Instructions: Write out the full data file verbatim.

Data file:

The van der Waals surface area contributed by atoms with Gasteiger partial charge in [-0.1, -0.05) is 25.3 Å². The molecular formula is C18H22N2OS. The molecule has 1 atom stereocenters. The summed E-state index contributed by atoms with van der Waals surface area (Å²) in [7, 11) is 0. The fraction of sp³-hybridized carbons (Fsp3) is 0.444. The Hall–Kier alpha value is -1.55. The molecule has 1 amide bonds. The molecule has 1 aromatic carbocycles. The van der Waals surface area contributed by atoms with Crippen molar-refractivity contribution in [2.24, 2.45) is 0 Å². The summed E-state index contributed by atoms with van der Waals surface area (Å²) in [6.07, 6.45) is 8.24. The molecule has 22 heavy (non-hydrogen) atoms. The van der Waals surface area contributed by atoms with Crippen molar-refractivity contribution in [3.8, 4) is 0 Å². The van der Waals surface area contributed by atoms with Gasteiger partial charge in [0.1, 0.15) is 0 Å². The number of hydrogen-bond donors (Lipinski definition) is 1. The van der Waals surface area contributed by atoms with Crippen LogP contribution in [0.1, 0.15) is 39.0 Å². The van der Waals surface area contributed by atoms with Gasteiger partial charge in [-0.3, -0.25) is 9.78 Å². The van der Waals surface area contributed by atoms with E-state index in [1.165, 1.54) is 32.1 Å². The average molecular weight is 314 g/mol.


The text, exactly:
The van der Waals surface area contributed by atoms with Gasteiger partial charge in [-0.1, -0.05) is 25.3 Å². The molecular formula is C18H22N2OS. The molecule has 1 atom stereocenters. The summed E-state index contributed by atoms with van der Waals surface area (Å²) in [7, 11) is 0. The fraction of sp³-hybridized carbons (Fsp3) is 0.444. The Hall–Kier alpha value is -1.55. The molecule has 1 amide bonds. The molecule has 1 aromatic carbocycles. The van der Waals surface area contributed by atoms with Crippen molar-refractivity contribution in [2.24, 2.45) is 0 Å². The summed E-state index contributed by atoms with van der Waals surface area (Å²) in [6.07, 6.45) is 8.24. The molecule has 22 heavy (non-hydrogen) atoms. The van der Waals surface area contributed by atoms with Crippen molar-refractivity contribution in [3.8, 4) is 0 Å². The van der Waals surface area contributed by atoms with Gasteiger partial charge in [0.1, 0.15) is 0 Å². The number of hydrogen-bond donors (Lipinski definition) is 1. The van der Waals surface area contributed by atoms with Crippen LogP contribution in [0.1, 0.15) is 39.0 Å². The van der Waals surface area contributed by atoms with Gasteiger partial charge in [-0.3, -0.25) is 9.78 Å². The van der Waals surface area contributed by atoms with E-state index in [1.165, 1.54) is 32.1 Å². The average molecular weight is 314 g/mol.